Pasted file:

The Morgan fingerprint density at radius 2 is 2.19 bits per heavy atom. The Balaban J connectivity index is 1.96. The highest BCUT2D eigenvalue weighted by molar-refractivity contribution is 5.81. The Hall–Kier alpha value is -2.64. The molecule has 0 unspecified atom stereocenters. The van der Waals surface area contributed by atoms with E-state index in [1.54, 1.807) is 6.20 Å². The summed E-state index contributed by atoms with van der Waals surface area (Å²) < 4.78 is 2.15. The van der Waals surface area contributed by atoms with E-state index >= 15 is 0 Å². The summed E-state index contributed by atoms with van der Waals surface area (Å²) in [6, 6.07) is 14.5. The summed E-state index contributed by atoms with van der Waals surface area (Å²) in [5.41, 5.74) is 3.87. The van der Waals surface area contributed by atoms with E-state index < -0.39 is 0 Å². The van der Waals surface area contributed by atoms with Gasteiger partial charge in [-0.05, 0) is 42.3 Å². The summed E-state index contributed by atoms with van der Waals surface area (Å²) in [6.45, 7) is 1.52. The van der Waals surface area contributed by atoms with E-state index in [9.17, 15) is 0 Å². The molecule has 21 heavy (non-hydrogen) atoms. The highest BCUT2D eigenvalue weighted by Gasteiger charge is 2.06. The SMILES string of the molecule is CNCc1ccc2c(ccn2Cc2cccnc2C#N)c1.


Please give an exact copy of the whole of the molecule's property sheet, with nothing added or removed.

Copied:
The Morgan fingerprint density at radius 2 is 2.19 bits per heavy atom. The Balaban J connectivity index is 1.96. The highest BCUT2D eigenvalue weighted by molar-refractivity contribution is 5.81. The Hall–Kier alpha value is -2.64. The molecule has 0 unspecified atom stereocenters. The van der Waals surface area contributed by atoms with E-state index in [1.54, 1.807) is 6.20 Å². The summed E-state index contributed by atoms with van der Waals surface area (Å²) < 4.78 is 2.15. The van der Waals surface area contributed by atoms with E-state index >= 15 is 0 Å². The summed E-state index contributed by atoms with van der Waals surface area (Å²) in [6, 6.07) is 14.5. The summed E-state index contributed by atoms with van der Waals surface area (Å²) in [5.41, 5.74) is 3.87. The van der Waals surface area contributed by atoms with E-state index < -0.39 is 0 Å². The van der Waals surface area contributed by atoms with Gasteiger partial charge in [-0.05, 0) is 42.3 Å². The summed E-state index contributed by atoms with van der Waals surface area (Å²) in [6.45, 7) is 1.52. The van der Waals surface area contributed by atoms with E-state index in [9.17, 15) is 0 Å². The molecule has 21 heavy (non-hydrogen) atoms. The highest BCUT2D eigenvalue weighted by Gasteiger charge is 2.06. The SMILES string of the molecule is CNCc1ccc2c(ccn2Cc2cccnc2C#N)c1.